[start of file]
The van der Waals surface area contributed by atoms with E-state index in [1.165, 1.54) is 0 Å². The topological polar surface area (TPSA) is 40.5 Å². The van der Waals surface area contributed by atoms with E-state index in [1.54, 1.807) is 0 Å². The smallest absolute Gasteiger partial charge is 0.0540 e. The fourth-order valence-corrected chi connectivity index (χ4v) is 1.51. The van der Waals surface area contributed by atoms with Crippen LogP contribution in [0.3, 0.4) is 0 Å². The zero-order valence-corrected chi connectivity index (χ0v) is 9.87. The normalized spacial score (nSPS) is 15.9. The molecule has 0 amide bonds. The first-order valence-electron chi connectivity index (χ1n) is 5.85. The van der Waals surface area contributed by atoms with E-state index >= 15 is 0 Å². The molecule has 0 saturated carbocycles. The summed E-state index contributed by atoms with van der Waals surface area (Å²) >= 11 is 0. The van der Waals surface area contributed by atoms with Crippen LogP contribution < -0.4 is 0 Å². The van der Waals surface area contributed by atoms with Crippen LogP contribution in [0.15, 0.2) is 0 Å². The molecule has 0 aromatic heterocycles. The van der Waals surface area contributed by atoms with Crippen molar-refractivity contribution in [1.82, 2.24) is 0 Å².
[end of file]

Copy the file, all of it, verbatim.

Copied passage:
The van der Waals surface area contributed by atoms with E-state index in [1.165, 1.54) is 0 Å². The topological polar surface area (TPSA) is 40.5 Å². The van der Waals surface area contributed by atoms with E-state index in [1.54, 1.807) is 0 Å². The smallest absolute Gasteiger partial charge is 0.0540 e. The fourth-order valence-corrected chi connectivity index (χ4v) is 1.51. The van der Waals surface area contributed by atoms with Crippen LogP contribution in [0.3, 0.4) is 0 Å². The zero-order valence-corrected chi connectivity index (χ0v) is 9.87. The normalized spacial score (nSPS) is 15.9. The molecule has 0 amide bonds. The first-order valence-electron chi connectivity index (χ1n) is 5.85. The van der Waals surface area contributed by atoms with E-state index >= 15 is 0 Å². The molecule has 0 saturated carbocycles. The summed E-state index contributed by atoms with van der Waals surface area (Å²) >= 11 is 0. The van der Waals surface area contributed by atoms with Crippen LogP contribution < -0.4 is 0 Å². The van der Waals surface area contributed by atoms with Crippen LogP contribution in [0.15, 0.2) is 0 Å². The molecule has 0 aromatic heterocycles. The van der Waals surface area contributed by atoms with Crippen molar-refractivity contribution in [1.82, 2.24) is 0 Å².